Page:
This paper will examine whether there is a pro-Greek bias in Dictys Cretensis’ Ephemeris Belli Troiani, as many assert (Spence 2010: 134; Griffin 1908: 46-7; cf. Merkle 1994: 184), with a focus on distinguishing between the agendas of the author and the narrator.
In a narrative text, ‘the narrator cannot automatically be equated with the author; rather, it is a creation of the author’ (de Jong 2014: 17). In Dictys’ Ephemeris, the narrator is the fictional persona of Dictys, whereas the author is the Latin translator Lucius Septimius, but also the anonymous composer of the original Greek Ephemeris, to which Septimius’ translation adheres rather closely (cf. PTebt. 2.268; POxy. 31.2539, 73.4943, 73.4944). Conflict between the narrator and author of a text has been identified in Greek and Roman novels approximately contemporaneous with the original Greek Ephemeris (late 1st or early 2nd cent. AD), including Longus’ Daphnis and Chloe (Morgan 2003), Apuleius’ Metamorphoses (Winkler 1985), and Petronius’ Satyricon (Conte 1996). In Dictys’ case, however, although Merkle has traced the gradual Greek descent into barbarism in the text (Merkle 1994: 187-91; Merkle 1996: 567-71; Merkle 1999: 159-61), he does not analyse this phenomenon with reference to the narrator’s apparent pro-Greek bias, nor does he distinguish between narrator and author.
Accordingly, this paper will argue that although the narrator of Dictys’ Ephemeris expresses a consistent pro-Greek bias, the author consciously undermines this bias by including events which illustrate the gradual moral decline of the Greeks. First, it will outline the moralising agenda of the narrator (‘Dictys’). For instance, he denounces Alexander’s abduction of Helen as an indignissimum facinus (1.3), condemns Pandarus’ wounding of Menelaus during his duel with Alexander (pessimo exemplo, 2.40), and expresses disgust when the Trojans launch a surprise attack (barbari… nihil aliud quam turbata atque insidiosa cupientes, 3.10). Dictys’ bias, however, is most evident in his use of the term mos, through which he asserts Greek cultural superiority. While the Greeks observe patrius mos (2.2; 6.4), regius mos (2.6; 2.52), and mos militiae (2.36), the Trojans have inferior customs (pessimo more, 2.40; cf. 3.10). References to the customary habits (solitus mos) of the Trojans can refer to their desire to mutilate enemy corpses (4.12), or their tendency to launch cowardly attacks (3.17), and when Dictys condemns the Trojans for wounding Patroclus’ genitalia (exemplum pessimum, 3.11), he adds that such behaviour is unheard of among the Greeks (numquam antea a Graecis solitum, 3.11).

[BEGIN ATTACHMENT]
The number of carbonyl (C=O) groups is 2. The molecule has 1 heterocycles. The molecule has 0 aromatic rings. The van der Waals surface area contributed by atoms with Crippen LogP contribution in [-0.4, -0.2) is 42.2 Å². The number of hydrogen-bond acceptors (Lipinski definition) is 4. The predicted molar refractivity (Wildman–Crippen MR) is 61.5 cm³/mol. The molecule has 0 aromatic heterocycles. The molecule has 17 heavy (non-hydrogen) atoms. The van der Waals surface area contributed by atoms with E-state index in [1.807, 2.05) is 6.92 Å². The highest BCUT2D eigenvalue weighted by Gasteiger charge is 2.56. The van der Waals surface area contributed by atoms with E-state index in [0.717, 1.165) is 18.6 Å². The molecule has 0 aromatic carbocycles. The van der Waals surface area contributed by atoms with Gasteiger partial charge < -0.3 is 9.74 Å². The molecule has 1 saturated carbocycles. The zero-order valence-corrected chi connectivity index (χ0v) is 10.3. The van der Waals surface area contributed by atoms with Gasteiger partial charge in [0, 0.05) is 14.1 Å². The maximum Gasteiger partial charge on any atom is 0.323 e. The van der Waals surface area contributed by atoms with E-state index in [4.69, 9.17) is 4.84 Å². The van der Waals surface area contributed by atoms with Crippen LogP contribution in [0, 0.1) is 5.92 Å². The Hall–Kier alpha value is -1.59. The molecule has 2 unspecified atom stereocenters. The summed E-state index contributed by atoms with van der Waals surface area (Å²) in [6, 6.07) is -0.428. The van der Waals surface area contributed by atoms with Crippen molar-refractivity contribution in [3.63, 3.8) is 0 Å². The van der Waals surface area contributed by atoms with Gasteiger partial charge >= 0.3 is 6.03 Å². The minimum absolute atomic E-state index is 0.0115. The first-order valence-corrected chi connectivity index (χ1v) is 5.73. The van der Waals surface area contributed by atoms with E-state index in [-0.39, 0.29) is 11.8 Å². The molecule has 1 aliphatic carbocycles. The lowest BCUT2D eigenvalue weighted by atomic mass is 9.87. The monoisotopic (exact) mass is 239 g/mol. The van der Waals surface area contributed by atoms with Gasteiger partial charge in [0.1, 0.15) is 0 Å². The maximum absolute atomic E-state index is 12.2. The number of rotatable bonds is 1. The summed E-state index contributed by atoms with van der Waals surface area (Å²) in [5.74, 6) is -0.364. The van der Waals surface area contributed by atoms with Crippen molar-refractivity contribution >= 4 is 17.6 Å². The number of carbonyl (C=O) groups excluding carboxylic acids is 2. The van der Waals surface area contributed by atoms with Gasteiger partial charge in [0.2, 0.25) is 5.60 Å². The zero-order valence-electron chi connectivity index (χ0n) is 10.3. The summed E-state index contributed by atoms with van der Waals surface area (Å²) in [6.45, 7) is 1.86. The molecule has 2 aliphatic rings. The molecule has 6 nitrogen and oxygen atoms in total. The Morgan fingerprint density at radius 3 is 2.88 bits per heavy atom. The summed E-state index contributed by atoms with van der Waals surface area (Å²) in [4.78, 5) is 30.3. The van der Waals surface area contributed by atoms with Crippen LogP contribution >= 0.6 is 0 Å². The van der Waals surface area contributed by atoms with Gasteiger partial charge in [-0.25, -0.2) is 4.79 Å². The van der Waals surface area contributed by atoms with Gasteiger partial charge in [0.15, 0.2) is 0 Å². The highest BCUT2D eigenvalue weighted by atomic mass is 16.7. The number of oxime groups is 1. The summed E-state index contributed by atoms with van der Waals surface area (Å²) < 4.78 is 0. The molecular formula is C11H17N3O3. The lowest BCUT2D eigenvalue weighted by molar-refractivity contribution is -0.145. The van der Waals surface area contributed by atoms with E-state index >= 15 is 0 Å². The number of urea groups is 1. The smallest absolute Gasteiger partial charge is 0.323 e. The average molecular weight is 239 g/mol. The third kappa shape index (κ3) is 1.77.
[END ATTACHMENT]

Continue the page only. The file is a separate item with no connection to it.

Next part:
The focus will then switch from Dictys’ ‘fundamentally moralistic intentions’ (Lumiansky 1969: 200) to the objective facts of the narrative, which present a different picture, one in which the Greeks commit acts of barbarous violence and treachery. For example, they murder Polydorus before the walls of Troy (2.27), hurl Trojan corpses into the river (3.14), and Achilles cuts off the hands of a captured son of Priam (3.15). Greek atrocities reach a crescendo during the sack of Troy, which involves the slaughter of parents and children before their loved ones (5.12), Menelaus torturing and mutilating Deiphobus (5.12), and the Trojans being butchered like cattle (5.13). In addition, treachery and division repeatedly plague the Greeks. Diomedes and Ulysses successfully plot to murder Palamedes out of jealousy (2.15), many Greeks refuse to mourn Achilles due to suspicion that he was a traitor (4.13), and when Ajax dies under suspicious circumstances, a full-scale sedition erupts as the Greeks recall Palamedes’ earlier fate (5.15).
After examining how the author’s selection of events for narration, which depict the Greeks gradually descending into barbarity, contradicts the narrator’s unwavering belief in the Greeks’ cultural superiority, the paper will conclude by suggesting that the author’s decision to emphasise the moral decline of the Greeks is not due to favouritism or contempt for a particular race, but should be regarded as an ethical statement, demonstrating the destructive consequences of a prolonged war on a civilised society.
Voicing the Past